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Catching Up with 2 Poetic Images From Daily Living

December 24, 2008

I’ve thought about updating here numerous times since I arrived in Fall Village, CT 10 days ago.  Alas, I’m rarely sitting down at my laptop when I’m not exhausted.  I find myself quite content amid a flurry of work and snow.  However, I must get two ideas out before they are lost.

On the train to NYC I found a large, carpeted floor space in the last car to rest my weary back. I took my usual three deep breaths and a lower back disc slipped back into alignment. For about 3 years I’ve been able (or had to) do this a few times a day.  When the alignment is sufficiently off, my low back experiences a painful constriction of motion until this “crack” occurs.  This restores motion and eases painful pressure.

Prone on the train, a constellation of aging, body deterioration, and the soul’s growth connected in my mind’s night sky. Twenty years of ‘adult’ responses to anxiety and stimuli erode the body.  My lower back pain demands reduction of built up tension.  Breathing deeper, as this crack requires, calms nerves. Aches of aging train the spirit to confront its repression and shadow preparing for the long dark night of adulthood. Read the rest of this entry »

Taxicab Confessions — DC (microeconomics)

December 11, 2008

As I buckled up the car slowly began its journey.  The driver told me to ignore the extra dollar visible on the meter.  The fee to cover higher fuel costs ended last Thursday and he hasn’t figured out how to unset that feature. (Meters are a novel thing in DC proper, by the way.  2 months old?)

Conversation started about the benefit of lower gas prices to taxi drivers.  Then the driver announced suggestively, “What I want to know is how the price went up so fast and then down again.” I blogged last May on the poor reporting, each explanation pointing to different cavern ignorance. “I’m not happy with the reporting. There’s no clear explanation of these price changes. One reason for the drop, though, is the slowdown of the US economy. Less demand.”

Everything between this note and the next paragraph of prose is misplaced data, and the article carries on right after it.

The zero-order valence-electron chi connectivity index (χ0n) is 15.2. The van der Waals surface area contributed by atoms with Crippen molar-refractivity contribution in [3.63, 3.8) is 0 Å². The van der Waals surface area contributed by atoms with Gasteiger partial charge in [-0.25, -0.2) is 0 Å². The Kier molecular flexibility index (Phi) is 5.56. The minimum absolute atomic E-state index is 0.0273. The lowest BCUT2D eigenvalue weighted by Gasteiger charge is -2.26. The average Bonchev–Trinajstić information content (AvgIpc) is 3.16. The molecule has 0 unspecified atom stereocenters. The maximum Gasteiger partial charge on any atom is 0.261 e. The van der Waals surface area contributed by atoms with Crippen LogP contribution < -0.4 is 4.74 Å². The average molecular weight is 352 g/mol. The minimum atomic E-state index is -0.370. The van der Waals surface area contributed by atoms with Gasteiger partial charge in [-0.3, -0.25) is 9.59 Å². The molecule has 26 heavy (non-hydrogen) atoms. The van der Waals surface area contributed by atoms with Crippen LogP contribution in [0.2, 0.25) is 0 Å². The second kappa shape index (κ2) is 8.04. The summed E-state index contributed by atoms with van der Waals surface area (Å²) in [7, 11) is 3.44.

“So how do they actually set prices,” he inquired.

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“Nip the Buds of Expectation”

December 9, 2008

“Winter in the soul is by no means a comfortable season, and if it be upon thee just now it will be very painful to thee; but there is this comfort, namely, that the Lord makes it. He sends the sharp blasts of adversity to nip the buds of expectation: He scattereth the hoar-frost like ashes over the once verdant meadows of our joy: He casteth forth his ice like morsels freezing the streams of our delight. He does it all, He is the great Winter King, and rules in the realms of frost, and therefore thou canst not murmur. Losses, crosses, heaviness, sickness, poverty, and a thousand other ills, are of the Lord’s sending, and come to us with wise design.” Spurgen (more info)

A similar theme here:

By not getting
What you want you become who you
Are: time permitting

[Line separation in original.  I was told the meter is off with the line breaks, but works otherwise]

Yeats, Achebe and US

November 4, 2008

In reading the transcript of a polisci conference session on Rick Perlstein’s Nixonland, I find a gem in Paul Krugman’s opening remarks.

[There’s a] Walker Percy novel with a near future setting, a dystopian scenario, in which he said, `As things fell apart, the center did not hold; however the GDP continued to rise.’

Some of us will say, “GDP is up.  Who cares about the center, whatever that is.”  Others in tense laughter announce our concern.

See WB Yeats “The Second Coming” (1920)